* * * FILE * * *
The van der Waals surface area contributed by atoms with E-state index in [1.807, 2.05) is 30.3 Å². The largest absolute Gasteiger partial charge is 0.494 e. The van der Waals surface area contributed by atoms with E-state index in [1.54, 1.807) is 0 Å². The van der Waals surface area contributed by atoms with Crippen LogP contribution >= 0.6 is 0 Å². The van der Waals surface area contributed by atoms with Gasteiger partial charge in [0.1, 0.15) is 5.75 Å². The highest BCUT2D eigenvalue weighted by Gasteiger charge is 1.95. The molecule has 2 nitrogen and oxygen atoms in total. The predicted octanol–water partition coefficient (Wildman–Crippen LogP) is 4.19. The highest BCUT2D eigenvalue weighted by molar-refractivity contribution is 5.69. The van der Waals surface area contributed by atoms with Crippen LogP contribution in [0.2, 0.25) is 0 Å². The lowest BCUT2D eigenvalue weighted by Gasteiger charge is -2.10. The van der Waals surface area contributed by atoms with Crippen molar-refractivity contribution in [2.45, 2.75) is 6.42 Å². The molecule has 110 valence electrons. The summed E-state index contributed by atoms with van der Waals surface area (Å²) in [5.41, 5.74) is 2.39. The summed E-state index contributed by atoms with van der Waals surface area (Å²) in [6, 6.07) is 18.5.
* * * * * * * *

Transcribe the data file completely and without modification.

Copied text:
The van der Waals surface area contributed by atoms with E-state index in [1.807, 2.05) is 30.3 Å². The largest absolute Gasteiger partial charge is 0.494 e. The van der Waals surface area contributed by atoms with E-state index in [1.54, 1.807) is 0 Å². The van der Waals surface area contributed by atoms with Crippen LogP contribution >= 0.6 is 0 Å². The van der Waals surface area contributed by atoms with Gasteiger partial charge in [0.1, 0.15) is 5.75 Å². The highest BCUT2D eigenvalue weighted by Gasteiger charge is 1.95. The molecule has 2 nitrogen and oxygen atoms in total. The predicted octanol–water partition coefficient (Wildman–Crippen LogP) is 4.19. The highest BCUT2D eigenvalue weighted by molar-refractivity contribution is 5.69. The van der Waals surface area contributed by atoms with Crippen LogP contribution in [0.2, 0.25) is 0 Å². The lowest BCUT2D eigenvalue weighted by Gasteiger charge is -2.10. The van der Waals surface area contributed by atoms with Crippen molar-refractivity contribution in [2.45, 2.75) is 6.42 Å². The molecule has 110 valence electrons. The summed E-state index contributed by atoms with van der Waals surface area (Å²) in [5.41, 5.74) is 2.39. The summed E-state index contributed by atoms with van der Waals surface area (Å²) in [6, 6.07) is 18.5.